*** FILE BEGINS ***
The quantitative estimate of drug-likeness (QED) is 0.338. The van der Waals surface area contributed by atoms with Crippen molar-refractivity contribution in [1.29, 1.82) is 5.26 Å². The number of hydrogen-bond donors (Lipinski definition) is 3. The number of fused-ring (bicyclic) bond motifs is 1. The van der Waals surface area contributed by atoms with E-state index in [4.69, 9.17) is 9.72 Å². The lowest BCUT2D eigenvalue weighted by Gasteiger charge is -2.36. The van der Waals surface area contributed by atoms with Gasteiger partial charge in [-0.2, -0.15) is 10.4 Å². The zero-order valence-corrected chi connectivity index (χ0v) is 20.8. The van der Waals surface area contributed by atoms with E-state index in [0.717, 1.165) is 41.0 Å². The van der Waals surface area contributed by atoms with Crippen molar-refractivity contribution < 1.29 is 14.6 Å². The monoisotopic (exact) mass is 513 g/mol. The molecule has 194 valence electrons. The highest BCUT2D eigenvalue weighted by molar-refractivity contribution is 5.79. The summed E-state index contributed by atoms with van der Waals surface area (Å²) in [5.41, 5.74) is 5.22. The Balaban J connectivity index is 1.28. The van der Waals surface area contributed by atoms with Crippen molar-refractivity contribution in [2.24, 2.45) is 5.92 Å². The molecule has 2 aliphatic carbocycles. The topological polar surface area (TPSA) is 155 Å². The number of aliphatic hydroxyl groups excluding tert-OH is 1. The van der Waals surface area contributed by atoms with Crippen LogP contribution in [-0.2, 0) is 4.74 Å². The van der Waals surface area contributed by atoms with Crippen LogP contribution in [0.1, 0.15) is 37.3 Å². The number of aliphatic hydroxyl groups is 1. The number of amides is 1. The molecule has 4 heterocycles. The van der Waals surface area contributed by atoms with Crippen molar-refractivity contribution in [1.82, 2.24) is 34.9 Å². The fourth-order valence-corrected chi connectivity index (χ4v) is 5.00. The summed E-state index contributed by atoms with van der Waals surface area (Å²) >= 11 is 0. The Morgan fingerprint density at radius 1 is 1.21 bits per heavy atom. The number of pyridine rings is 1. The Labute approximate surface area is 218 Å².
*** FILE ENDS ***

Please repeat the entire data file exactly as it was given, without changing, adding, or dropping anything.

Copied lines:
The quantitative estimate of drug-likeness (QED) is 0.338. The van der Waals surface area contributed by atoms with Crippen molar-refractivity contribution in [1.29, 1.82) is 5.26 Å². The number of hydrogen-bond donors (Lipinski definition) is 3. The number of fused-ring (bicyclic) bond motifs is 1. The van der Waals surface area contributed by atoms with E-state index in [4.69, 9.17) is 9.72 Å². The lowest BCUT2D eigenvalue weighted by Gasteiger charge is -2.36. The van der Waals surface area contributed by atoms with Gasteiger partial charge in [-0.2, -0.15) is 10.4 Å². The zero-order valence-corrected chi connectivity index (χ0v) is 20.8. The van der Waals surface area contributed by atoms with E-state index in [0.717, 1.165) is 41.0 Å². The van der Waals surface area contributed by atoms with Crippen molar-refractivity contribution < 1.29 is 14.6 Å². The monoisotopic (exact) mass is 513 g/mol. The molecule has 194 valence electrons. The highest BCUT2D eigenvalue weighted by molar-refractivity contribution is 5.79. The summed E-state index contributed by atoms with van der Waals surface area (Å²) in [5.41, 5.74) is 5.22. The Balaban J connectivity index is 1.28. The van der Waals surface area contributed by atoms with Crippen molar-refractivity contribution in [2.24, 2.45) is 5.92 Å². The molecule has 2 aliphatic carbocycles. The topological polar surface area (TPSA) is 155 Å². The number of aliphatic hydroxyl groups excluding tert-OH is 1. The van der Waals surface area contributed by atoms with Crippen LogP contribution in [-0.2, 0) is 4.74 Å². The van der Waals surface area contributed by atoms with Crippen LogP contribution in [0.1, 0.15) is 37.3 Å². The number of aliphatic hydroxyl groups is 1. The number of amides is 1. The molecule has 4 heterocycles. The van der Waals surface area contributed by atoms with Crippen molar-refractivity contribution in [1.82, 2.24) is 34.9 Å². The fourth-order valence-corrected chi connectivity index (χ4v) is 5.00. The summed E-state index contributed by atoms with van der Waals surface area (Å²) >= 11 is 0. The Morgan fingerprint density at radius 1 is 1.21 bits per heavy atom. The number of pyridine rings is 1. The Labute approximate surface area is 218 Å².